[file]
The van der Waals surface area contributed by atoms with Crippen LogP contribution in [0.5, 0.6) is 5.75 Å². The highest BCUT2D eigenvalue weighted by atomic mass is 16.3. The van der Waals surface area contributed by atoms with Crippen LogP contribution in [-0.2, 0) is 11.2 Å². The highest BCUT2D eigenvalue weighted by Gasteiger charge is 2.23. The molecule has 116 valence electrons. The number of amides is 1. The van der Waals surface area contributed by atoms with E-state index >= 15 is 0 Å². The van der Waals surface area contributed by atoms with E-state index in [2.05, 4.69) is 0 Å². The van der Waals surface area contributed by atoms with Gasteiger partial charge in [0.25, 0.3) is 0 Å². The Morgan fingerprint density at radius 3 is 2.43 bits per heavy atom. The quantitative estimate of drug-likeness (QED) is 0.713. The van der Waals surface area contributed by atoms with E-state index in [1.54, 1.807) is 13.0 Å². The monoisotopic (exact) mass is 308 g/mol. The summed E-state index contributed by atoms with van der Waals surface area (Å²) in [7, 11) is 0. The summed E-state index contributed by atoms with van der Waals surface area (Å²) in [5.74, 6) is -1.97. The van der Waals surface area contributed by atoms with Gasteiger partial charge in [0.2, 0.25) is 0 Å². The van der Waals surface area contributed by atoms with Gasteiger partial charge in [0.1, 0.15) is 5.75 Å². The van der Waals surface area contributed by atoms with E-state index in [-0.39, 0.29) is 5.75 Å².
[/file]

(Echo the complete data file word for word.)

The van der Waals surface area contributed by atoms with Crippen LogP contribution in [0.5, 0.6) is 5.75 Å². The highest BCUT2D eigenvalue weighted by atomic mass is 16.3. The van der Waals surface area contributed by atoms with Crippen LogP contribution in [-0.2, 0) is 11.2 Å². The highest BCUT2D eigenvalue weighted by Gasteiger charge is 2.23. The molecule has 116 valence electrons. The number of amides is 1. The van der Waals surface area contributed by atoms with E-state index >= 15 is 0 Å². The van der Waals surface area contributed by atoms with E-state index in [2.05, 4.69) is 0 Å². The van der Waals surface area contributed by atoms with Gasteiger partial charge in [0.25, 0.3) is 0 Å². The Morgan fingerprint density at radius 3 is 2.43 bits per heavy atom. The quantitative estimate of drug-likeness (QED) is 0.713. The van der Waals surface area contributed by atoms with E-state index in [1.54, 1.807) is 13.0 Å². The monoisotopic (exact) mass is 308 g/mol. The summed E-state index contributed by atoms with van der Waals surface area (Å²) in [7, 11) is 0. The summed E-state index contributed by atoms with van der Waals surface area (Å²) in [5.74, 6) is -1.97. The van der Waals surface area contributed by atoms with Gasteiger partial charge in [0.2, 0.25) is 0 Å². The van der Waals surface area contributed by atoms with Gasteiger partial charge in [0.1, 0.15) is 5.75 Å². The van der Waals surface area contributed by atoms with E-state index in [-0.39, 0.29) is 5.75 Å².